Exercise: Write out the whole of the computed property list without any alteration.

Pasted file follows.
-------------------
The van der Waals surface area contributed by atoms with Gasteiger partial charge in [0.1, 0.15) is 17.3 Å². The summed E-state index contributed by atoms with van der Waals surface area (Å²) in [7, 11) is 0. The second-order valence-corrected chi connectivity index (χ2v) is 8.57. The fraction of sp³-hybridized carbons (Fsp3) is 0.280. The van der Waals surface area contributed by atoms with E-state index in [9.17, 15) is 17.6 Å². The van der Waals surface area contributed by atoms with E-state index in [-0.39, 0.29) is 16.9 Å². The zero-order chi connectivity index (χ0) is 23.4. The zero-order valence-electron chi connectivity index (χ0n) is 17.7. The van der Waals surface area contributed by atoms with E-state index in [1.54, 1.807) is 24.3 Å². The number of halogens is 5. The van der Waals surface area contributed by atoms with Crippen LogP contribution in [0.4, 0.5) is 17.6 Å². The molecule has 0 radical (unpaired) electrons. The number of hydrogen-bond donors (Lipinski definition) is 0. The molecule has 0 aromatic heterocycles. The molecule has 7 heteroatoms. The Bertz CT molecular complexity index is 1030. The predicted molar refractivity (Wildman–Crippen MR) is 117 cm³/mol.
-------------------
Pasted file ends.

The van der Waals surface area contributed by atoms with Gasteiger partial charge in [0.1, 0.15) is 17.3 Å². The summed E-state index contributed by atoms with van der Waals surface area (Å²) in [7, 11) is 0. The second-order valence-corrected chi connectivity index (χ2v) is 8.57. The fraction of sp³-hybridized carbons (Fsp3) is 0.280. The van der Waals surface area contributed by atoms with E-state index in [9.17, 15) is 17.6 Å². The van der Waals surface area contributed by atoms with E-state index in [-0.39, 0.29) is 16.9 Å². The zero-order chi connectivity index (χ0) is 23.4. The zero-order valence-electron chi connectivity index (χ0n) is 17.7. The van der Waals surface area contributed by atoms with E-state index in [1.54, 1.807) is 24.3 Å². The number of halogens is 5. The van der Waals surface area contributed by atoms with Crippen LogP contribution in [0.4, 0.5) is 17.6 Å². The molecule has 0 radical (unpaired) electrons. The number of hydrogen-bond donors (Lipinski definition) is 0. The molecule has 0 aromatic heterocycles. The molecule has 7 heteroatoms. The Bertz CT molecular complexity index is 1030. The predicted molar refractivity (Wildman–Crippen MR) is 117 cm³/mol.